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April 17, 2012 / Green America

Titanic Strategy #1: Transparency and Accountability

The booklet “Saving the Titanic” was originally published by Paul Freundlich, founder of Green America (formerly Co-op America).   It contains a dozen green strategies for our society to avoid the “icebergs” of climate change, nuclear catastrophe, economic collapse, and other ills.  Today, we excerpt Solution #1, and over the next   12 days, we’ll share the rest of Paul’s solutions:

Honest reporting of the corporate footprint allows for internal improvement and external scrutiny. The Global Reporting Initiative (GRI) Guidelines reflect the effort of thousands of stakeholders world-wide, and offer a respectable standard for reporting on the total impact of the business sector, already followed by thousands of companies.

The so-called Triple Bottom Line (tracking financial, environmental and social performance) provides useful markers to assess the true success or failure of organizations. Costs are calculated based not only on short-term overhead or materials, but variables such as recycling and downstream expenses for clean-ups and healthcare. European companies, particularly, have been sympathetic, but until the financial markets demand these calculations, it will mostly be a matter of public relations. The Triple Bottom Line also tends to reduce the impact of quarterly income statements (since it factors in long-term considerations) and force a more balanced evaluation of performance.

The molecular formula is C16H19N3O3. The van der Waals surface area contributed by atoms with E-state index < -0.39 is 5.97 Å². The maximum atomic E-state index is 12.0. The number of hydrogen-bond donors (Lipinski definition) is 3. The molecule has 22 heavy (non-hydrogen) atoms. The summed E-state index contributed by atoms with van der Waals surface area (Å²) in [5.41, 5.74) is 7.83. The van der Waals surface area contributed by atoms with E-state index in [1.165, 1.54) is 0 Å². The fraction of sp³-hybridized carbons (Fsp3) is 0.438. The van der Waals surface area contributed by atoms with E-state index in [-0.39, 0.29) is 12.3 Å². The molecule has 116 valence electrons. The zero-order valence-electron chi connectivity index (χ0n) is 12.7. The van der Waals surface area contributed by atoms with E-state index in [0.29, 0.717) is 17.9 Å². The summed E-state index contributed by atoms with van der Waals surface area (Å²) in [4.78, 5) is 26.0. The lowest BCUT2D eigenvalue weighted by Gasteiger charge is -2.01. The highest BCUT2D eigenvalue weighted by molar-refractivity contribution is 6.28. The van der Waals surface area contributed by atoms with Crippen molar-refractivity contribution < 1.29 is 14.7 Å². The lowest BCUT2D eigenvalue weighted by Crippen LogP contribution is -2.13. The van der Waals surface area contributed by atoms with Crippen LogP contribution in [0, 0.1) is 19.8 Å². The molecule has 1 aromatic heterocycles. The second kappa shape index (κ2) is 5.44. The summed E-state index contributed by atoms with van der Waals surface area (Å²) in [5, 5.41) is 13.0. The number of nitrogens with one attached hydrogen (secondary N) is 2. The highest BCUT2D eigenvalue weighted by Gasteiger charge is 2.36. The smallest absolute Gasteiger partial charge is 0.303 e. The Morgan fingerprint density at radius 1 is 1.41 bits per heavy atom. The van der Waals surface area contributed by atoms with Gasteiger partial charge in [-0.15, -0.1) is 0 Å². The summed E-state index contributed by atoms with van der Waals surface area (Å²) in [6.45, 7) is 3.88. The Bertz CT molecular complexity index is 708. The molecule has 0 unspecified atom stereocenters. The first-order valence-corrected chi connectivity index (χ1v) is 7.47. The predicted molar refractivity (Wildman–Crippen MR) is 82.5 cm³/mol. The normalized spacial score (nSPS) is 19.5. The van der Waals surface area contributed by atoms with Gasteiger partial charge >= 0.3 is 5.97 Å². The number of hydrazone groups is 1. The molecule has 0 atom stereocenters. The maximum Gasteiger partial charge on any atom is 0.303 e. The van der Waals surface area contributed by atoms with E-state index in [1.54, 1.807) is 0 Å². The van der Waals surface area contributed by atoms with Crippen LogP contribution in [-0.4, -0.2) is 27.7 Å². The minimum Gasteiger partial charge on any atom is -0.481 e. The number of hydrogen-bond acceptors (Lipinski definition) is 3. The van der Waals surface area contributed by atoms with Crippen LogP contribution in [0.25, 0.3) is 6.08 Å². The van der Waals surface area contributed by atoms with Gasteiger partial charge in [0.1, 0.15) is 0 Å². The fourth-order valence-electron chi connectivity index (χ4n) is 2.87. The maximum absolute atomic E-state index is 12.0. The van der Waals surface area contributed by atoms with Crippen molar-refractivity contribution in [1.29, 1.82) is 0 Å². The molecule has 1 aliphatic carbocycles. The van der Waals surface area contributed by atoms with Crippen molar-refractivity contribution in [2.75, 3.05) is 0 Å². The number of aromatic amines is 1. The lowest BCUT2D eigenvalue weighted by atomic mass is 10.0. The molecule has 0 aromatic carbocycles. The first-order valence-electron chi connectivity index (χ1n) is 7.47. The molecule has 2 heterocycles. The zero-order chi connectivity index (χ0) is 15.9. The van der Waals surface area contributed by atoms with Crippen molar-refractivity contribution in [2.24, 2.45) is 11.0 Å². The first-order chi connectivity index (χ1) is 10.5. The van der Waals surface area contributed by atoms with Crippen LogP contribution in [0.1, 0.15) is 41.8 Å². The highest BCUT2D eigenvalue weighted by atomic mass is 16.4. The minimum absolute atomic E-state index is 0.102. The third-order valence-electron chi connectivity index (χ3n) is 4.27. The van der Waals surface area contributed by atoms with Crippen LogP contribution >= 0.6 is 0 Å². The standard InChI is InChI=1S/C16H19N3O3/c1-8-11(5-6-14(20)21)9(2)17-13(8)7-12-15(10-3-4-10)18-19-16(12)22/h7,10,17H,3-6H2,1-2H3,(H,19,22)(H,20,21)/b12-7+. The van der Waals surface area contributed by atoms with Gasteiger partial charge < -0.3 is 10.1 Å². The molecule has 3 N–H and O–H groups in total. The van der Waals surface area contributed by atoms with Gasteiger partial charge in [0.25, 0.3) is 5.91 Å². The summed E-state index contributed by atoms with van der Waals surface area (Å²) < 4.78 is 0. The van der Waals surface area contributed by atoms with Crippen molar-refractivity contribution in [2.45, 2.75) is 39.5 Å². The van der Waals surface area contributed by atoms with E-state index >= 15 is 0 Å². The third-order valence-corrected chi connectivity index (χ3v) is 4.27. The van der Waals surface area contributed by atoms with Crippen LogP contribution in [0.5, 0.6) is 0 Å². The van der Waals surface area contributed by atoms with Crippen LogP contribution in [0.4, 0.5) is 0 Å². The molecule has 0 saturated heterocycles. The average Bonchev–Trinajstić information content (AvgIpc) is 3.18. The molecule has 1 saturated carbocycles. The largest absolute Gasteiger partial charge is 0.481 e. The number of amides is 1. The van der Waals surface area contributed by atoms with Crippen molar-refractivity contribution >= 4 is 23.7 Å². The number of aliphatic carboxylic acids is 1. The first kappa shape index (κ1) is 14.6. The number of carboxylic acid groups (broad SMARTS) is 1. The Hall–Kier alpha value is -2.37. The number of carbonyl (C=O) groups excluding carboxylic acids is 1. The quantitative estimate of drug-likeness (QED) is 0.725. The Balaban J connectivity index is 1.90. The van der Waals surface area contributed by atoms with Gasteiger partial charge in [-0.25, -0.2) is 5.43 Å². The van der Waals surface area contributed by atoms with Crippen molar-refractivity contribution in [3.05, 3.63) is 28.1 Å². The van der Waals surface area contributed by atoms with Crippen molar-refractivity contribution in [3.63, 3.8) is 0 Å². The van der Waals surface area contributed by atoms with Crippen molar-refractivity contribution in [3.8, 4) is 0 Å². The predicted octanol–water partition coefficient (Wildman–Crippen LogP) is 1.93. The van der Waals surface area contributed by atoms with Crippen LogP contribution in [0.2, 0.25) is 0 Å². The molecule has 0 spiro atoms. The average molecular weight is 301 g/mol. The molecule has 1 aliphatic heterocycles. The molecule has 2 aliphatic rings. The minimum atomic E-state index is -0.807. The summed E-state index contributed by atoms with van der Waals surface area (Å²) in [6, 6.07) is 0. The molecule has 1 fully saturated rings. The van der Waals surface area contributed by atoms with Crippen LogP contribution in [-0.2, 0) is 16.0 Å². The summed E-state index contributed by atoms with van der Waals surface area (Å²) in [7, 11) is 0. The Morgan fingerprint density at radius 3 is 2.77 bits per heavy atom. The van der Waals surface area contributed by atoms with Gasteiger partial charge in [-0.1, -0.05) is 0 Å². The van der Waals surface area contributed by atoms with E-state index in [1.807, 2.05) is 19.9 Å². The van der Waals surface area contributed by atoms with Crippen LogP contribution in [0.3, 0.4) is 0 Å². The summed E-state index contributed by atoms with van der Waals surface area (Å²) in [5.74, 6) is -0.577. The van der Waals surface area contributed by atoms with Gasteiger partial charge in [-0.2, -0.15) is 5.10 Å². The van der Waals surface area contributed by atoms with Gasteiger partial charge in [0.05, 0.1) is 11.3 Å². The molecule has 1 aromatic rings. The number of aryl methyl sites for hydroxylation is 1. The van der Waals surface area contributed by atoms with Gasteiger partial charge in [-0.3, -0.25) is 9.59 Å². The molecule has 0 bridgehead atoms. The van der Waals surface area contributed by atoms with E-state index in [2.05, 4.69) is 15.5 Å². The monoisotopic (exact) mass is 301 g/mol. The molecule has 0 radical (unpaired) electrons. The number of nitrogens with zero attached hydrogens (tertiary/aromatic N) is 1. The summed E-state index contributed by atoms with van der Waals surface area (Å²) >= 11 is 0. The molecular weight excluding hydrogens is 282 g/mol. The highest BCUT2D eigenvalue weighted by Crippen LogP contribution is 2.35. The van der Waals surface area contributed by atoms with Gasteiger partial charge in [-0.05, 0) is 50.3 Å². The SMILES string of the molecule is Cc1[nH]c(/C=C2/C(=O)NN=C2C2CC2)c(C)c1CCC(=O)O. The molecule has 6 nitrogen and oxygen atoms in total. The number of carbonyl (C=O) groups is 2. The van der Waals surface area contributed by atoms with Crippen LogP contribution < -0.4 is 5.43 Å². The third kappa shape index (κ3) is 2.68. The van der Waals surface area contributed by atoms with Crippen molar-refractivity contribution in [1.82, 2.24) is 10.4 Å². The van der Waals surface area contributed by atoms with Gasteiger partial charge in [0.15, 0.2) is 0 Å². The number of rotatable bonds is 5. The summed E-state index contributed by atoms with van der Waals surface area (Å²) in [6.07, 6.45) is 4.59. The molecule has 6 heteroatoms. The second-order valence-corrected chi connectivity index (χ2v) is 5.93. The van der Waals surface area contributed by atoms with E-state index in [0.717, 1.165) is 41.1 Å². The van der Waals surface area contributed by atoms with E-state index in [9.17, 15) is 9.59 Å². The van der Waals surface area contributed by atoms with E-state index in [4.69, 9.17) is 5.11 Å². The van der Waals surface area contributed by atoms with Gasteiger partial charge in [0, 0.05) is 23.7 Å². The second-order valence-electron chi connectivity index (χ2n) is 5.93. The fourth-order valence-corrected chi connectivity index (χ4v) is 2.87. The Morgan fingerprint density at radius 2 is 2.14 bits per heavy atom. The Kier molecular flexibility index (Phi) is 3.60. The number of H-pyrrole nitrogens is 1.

How:   Continuing pressure on the financial industry and corporate boards to take reporting seriously. Beyond separate environ-mental and social impact reports, the most recent iteration is integrated reporting which brings together all components of the triple bottom line—social, environmental and financial—in one, integrated sustainability report.

Result: Assessments can be more easily made of individual companies, and aggregated data provides the big picture of industries, regions and global business.

Probability: Impressive progress in reporting over the past decade, and the flow seems in this direction. Yet the emotional and economic investment in business as usual is massive. Expect edgy but growing theoretical respect, with practical changes coming in those companies whose business is most related to environmental outcomes.

In the days that follow, we’ll post the rest of Paul’s 12 strategies for righting the ship.  What do you think about transparency and accountability?

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